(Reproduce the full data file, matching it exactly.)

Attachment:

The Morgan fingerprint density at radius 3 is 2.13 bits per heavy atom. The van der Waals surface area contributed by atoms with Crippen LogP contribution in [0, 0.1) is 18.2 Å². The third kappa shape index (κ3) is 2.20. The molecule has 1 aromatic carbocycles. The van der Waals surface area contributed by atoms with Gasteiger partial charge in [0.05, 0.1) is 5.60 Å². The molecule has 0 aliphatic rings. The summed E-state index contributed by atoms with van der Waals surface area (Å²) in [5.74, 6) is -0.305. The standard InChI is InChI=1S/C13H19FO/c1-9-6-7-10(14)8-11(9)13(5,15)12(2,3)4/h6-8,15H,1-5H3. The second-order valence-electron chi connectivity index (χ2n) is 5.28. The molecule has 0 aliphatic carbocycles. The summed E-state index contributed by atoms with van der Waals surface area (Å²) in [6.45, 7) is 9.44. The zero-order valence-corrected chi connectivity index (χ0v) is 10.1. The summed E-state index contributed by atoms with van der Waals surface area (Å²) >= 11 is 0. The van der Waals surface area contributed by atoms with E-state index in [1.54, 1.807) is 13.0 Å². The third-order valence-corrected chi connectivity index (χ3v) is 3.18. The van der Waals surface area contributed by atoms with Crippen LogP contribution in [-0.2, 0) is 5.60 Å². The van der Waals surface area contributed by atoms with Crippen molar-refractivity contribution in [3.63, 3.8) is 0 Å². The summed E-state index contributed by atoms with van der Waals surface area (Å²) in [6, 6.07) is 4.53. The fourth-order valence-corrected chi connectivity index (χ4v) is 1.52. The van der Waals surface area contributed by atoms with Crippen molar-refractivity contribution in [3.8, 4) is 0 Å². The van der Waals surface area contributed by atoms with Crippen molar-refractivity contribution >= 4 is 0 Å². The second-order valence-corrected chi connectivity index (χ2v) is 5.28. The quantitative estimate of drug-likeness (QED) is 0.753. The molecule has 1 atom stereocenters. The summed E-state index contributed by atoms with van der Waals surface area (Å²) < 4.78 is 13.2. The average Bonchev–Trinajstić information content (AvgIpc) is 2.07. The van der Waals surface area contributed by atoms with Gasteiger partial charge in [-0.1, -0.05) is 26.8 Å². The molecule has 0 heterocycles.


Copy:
The Morgan fingerprint density at radius 3 is 2.13 bits per heavy atom. The van der Waals surface area contributed by atoms with Crippen LogP contribution in [0, 0.1) is 18.2 Å². The third kappa shape index (κ3) is 2.20. The molecule has 1 aromatic carbocycles. The van der Waals surface area contributed by atoms with Gasteiger partial charge in [0.05, 0.1) is 5.60 Å². The molecule has 0 aliphatic rings. The summed E-state index contributed by atoms with van der Waals surface area (Å²) in [5.74, 6) is -0.305. The standard InChI is InChI=1S/C13H19FO/c1-9-6-7-10(14)8-11(9)13(5,15)12(2,3)4/h6-8,15H,1-5H3. The second-order valence-electron chi connectivity index (χ2n) is 5.28. The molecule has 0 aliphatic carbocycles. The summed E-state index contributed by atoms with van der Waals surface area (Å²) in [6.45, 7) is 9.44. The zero-order valence-corrected chi connectivity index (χ0v) is 10.1. The summed E-state index contributed by atoms with van der Waals surface area (Å²) >= 11 is 0. The van der Waals surface area contributed by atoms with E-state index in [1.54, 1.807) is 13.0 Å². The third-order valence-corrected chi connectivity index (χ3v) is 3.18. The van der Waals surface area contributed by atoms with Crippen LogP contribution in [-0.2, 0) is 5.60 Å². The van der Waals surface area contributed by atoms with Crippen molar-refractivity contribution in [3.63, 3.8) is 0 Å². The summed E-state index contributed by atoms with van der Waals surface area (Å²) in [6, 6.07) is 4.53. The fourth-order valence-corrected chi connectivity index (χ4v) is 1.52. The van der Waals surface area contributed by atoms with Crippen molar-refractivity contribution in [3.8, 4) is 0 Å². The van der Waals surface area contributed by atoms with Crippen molar-refractivity contribution >= 4 is 0 Å². The second-order valence-corrected chi connectivity index (χ2v) is 5.28. The quantitative estimate of drug-likeness (QED) is 0.753. The molecule has 1 atom stereocenters. The summed E-state index contributed by atoms with van der Waals surface area (Å²) < 4.78 is 13.2. The average Bonchev–Trinajstić information content (AvgIpc) is 2.07. The van der Waals surface area contributed by atoms with Gasteiger partial charge in [-0.1, -0.05) is 26.8 Å². The molecule has 0 heterocycles.